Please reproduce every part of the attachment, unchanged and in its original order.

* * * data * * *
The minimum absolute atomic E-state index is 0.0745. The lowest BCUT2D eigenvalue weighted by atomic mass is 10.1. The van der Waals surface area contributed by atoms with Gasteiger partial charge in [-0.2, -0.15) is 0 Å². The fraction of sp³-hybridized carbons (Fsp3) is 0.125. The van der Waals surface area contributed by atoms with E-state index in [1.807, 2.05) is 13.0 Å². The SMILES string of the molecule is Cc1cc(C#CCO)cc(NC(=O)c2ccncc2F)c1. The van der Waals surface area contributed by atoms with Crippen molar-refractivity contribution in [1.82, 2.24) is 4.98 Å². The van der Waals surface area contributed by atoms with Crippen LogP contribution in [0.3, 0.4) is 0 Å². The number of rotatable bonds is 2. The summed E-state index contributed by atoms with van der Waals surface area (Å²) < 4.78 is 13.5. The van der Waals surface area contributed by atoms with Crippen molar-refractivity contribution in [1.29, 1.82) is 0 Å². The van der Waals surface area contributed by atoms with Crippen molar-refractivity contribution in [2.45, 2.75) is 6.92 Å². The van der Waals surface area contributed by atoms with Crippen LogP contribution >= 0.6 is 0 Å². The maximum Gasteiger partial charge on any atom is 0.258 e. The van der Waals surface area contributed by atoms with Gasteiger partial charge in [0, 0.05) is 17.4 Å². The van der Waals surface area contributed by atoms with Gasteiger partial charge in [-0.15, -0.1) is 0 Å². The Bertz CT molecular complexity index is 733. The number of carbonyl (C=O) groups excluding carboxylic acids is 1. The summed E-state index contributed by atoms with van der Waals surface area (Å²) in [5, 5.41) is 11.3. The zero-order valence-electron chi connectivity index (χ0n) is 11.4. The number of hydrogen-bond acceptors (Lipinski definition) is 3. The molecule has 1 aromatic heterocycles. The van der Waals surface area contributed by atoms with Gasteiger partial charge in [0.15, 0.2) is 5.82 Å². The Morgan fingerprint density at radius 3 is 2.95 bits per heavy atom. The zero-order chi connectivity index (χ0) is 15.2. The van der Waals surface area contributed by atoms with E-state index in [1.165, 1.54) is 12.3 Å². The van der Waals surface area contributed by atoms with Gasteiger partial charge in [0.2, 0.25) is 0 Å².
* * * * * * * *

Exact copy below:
The minimum absolute atomic E-state index is 0.0745. The lowest BCUT2D eigenvalue weighted by atomic mass is 10.1. The van der Waals surface area contributed by atoms with Gasteiger partial charge in [-0.2, -0.15) is 0 Å². The fraction of sp³-hybridized carbons (Fsp3) is 0.125. The van der Waals surface area contributed by atoms with E-state index in [1.807, 2.05) is 13.0 Å². The SMILES string of the molecule is Cc1cc(C#CCO)cc(NC(=O)c2ccncc2F)c1. The van der Waals surface area contributed by atoms with Crippen molar-refractivity contribution in [1.82, 2.24) is 4.98 Å². The van der Waals surface area contributed by atoms with Crippen LogP contribution in [0.3, 0.4) is 0 Å². The number of rotatable bonds is 2. The summed E-state index contributed by atoms with van der Waals surface area (Å²) < 4.78 is 13.5. The van der Waals surface area contributed by atoms with Crippen molar-refractivity contribution in [1.29, 1.82) is 0 Å². The van der Waals surface area contributed by atoms with Crippen molar-refractivity contribution in [2.45, 2.75) is 6.92 Å². The van der Waals surface area contributed by atoms with Crippen LogP contribution >= 0.6 is 0 Å². The maximum Gasteiger partial charge on any atom is 0.258 e. The van der Waals surface area contributed by atoms with Gasteiger partial charge in [0, 0.05) is 17.4 Å². The van der Waals surface area contributed by atoms with Gasteiger partial charge in [-0.15, -0.1) is 0 Å². The Bertz CT molecular complexity index is 733. The number of carbonyl (C=O) groups excluding carboxylic acids is 1. The summed E-state index contributed by atoms with van der Waals surface area (Å²) in [5, 5.41) is 11.3. The zero-order valence-electron chi connectivity index (χ0n) is 11.4. The number of hydrogen-bond acceptors (Lipinski definition) is 3. The molecule has 1 aromatic heterocycles. The van der Waals surface area contributed by atoms with Gasteiger partial charge in [0.15, 0.2) is 5.82 Å². The Morgan fingerprint density at radius 3 is 2.95 bits per heavy atom. The zero-order chi connectivity index (χ0) is 15.2. The van der Waals surface area contributed by atoms with E-state index in [1.165, 1.54) is 12.3 Å². The van der Waals surface area contributed by atoms with Gasteiger partial charge in [0.2, 0.25) is 0 Å².